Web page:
“Technologies we see as critical to this include AI, RPA and ML, brought together through hyperautomation, to streamline operations and increase accuracy in baselining, data ingestion, measurement and reporting. 5G, virtual and augmented reality, IoT and related technologies will play important roles in business continuity functions, while AI-powered data analytics and visualisation solutions will allow enterprises to better manage, track and measure the vast amounts of sustainability data being gathered,” MinterEllison head of legal operations Naomi Hickey-Humble explained.

“Bringing these together through hyperautomation strategies will create integrated, end-to-end automated solutions for decision-makers in real time, enabling continuous improvement, predictive insights and adaptive decision making to elevate business intelligence and optimise ESG performance.”

New tech goes hand in hand with ESG

As Clayton Utz noted earlier this year, existing remote sensing and satellite technologies, advanced modelling, digital twins, drone technology, robotics, big data interfacing and advanced machine learning algorithms are all having significant impacts on different aspects of the ESG sector — and will only continue to.

Similarly, according to HSF’s ESG and Emerging Technology groups, AI and similar new tech have the “capacity to turbo-charge ESG agendas, delivering improved sustainability outcomes through a holistic approach to corporate performance provided proactive and considered adoption of emerging technologies”.

The firm has already encountered this in a number of areas across ESG broadly.

Within the government realm, the use of IoT sensors in combination with powerful data analytics and automation is enabling “smart” technologies to operate buildings, plants and equipment more efficiently, reducing emissions.

“We’re also seeing the use of blockchains and digital assets to facilitate tokenisation of verifiable environmental credits to drive positive environmental outcomes. Sensors and satellite imagery can provide real-time data on key environmental metrics, like water quality and pollution, and allow companies to understand environmental impacts in their value chains, for example, in relation to deforestation and land management,” the groups said.

“AI systems can help companies better map and understand their Scope 3 emissions, for example, by collecting available data and allowing more accurate transpositions or estimations of data where primary data is lacking.”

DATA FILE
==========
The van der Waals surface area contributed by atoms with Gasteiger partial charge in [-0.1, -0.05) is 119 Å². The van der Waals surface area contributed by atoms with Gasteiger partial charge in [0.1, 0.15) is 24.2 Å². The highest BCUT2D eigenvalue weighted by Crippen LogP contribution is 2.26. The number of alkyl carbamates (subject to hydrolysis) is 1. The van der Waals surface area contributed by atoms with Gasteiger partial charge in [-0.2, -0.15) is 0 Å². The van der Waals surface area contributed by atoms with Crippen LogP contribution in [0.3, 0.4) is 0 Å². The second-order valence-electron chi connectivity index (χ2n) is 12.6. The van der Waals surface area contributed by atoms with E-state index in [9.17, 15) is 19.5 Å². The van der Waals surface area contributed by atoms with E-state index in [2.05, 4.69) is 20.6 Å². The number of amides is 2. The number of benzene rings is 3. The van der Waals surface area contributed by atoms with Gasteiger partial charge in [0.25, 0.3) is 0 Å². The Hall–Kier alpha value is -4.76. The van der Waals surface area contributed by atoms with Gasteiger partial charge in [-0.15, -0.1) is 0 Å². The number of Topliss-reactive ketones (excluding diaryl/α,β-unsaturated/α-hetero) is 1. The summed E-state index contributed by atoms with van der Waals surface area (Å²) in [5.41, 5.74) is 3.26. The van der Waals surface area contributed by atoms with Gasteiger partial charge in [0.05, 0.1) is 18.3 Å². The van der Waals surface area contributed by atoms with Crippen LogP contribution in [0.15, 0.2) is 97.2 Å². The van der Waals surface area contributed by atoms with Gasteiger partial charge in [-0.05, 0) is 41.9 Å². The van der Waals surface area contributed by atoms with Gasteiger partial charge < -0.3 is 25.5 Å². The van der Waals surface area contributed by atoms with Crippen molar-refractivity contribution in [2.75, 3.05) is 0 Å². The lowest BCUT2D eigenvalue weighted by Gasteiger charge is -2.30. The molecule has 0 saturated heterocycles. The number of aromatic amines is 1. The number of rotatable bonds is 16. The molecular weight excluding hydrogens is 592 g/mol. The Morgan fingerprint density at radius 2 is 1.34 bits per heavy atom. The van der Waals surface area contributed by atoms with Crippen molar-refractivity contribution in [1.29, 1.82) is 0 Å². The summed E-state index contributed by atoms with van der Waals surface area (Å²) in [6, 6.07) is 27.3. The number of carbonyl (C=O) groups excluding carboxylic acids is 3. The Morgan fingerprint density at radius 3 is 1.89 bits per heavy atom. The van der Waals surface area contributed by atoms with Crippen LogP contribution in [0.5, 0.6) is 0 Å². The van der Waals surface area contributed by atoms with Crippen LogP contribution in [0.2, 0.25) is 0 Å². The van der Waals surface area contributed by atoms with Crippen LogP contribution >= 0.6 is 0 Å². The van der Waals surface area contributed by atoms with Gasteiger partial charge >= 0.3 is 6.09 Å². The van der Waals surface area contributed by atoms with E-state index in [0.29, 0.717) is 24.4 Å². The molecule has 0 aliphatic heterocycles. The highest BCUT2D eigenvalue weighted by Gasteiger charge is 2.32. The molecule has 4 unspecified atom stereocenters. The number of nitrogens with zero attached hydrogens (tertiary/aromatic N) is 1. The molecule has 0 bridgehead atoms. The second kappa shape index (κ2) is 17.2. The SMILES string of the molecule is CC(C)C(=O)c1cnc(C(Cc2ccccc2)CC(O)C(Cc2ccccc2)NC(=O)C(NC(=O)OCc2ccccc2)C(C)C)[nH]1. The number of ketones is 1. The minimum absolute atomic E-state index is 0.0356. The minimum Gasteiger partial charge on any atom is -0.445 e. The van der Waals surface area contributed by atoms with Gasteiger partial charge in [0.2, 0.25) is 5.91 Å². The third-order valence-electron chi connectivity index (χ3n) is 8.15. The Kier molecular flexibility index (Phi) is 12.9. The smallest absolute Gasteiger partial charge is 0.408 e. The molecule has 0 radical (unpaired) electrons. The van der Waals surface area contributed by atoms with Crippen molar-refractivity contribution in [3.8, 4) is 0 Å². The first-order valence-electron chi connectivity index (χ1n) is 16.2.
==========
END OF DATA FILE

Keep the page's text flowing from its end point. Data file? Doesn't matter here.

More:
The deployment of emerging technologies can also have significant impacts on society, especially where historical bias is perpetuated or magnified.

Because of this, HSF said that “companies should consider how blockchain can be used to ensure traceability of material through the value chain, for example, to mitigate against risks that forced labour has not been used in extracting raw materials”.

Data governance in the “modern age” also needs tight controls around the protection of personal information, which HSF said could be improved with the use of AI.

“As human interactions with and through digital systems increase, businesses will have heightened obligations to protect customer’s data through principles of data stewardship. This will become increasingly important as our digital interactions continue to map out our increasingly detailed unique digital twins,” the firm said.

“The use of artificial intelligence carries with it a risk of unanticipated outcomes, with potential to infringe the rights of others, whether it is employees, customers, trading partners or rights holders whose data has been exploited without consent. To understand the risks involved and to mitigate the harm to individuals, a business must have an ethical AI governance policy to address and control the implementation and use of AI across the business.”

As suppliers to organisations, being across these new technologies and how they can improve client outcomes and drive ESG strategies should be high on the priority list for law firms, added Ms Millar.

“In terms of ESG specifically, many companies are looking to align the values of their suppliers with their own. Law firms, like other suppliers, will increasingly be expected to disclose performance across key ESG areas,” she said.

“Being able to accurately capture and report on performance (for example, through the use of some of these emerging ESG tools) will be important to facilitate this type of disclosure. Firms should be ready to embrace innovation and technology as a means to deliver more efficient client outcomes across all aspects of legal practice.”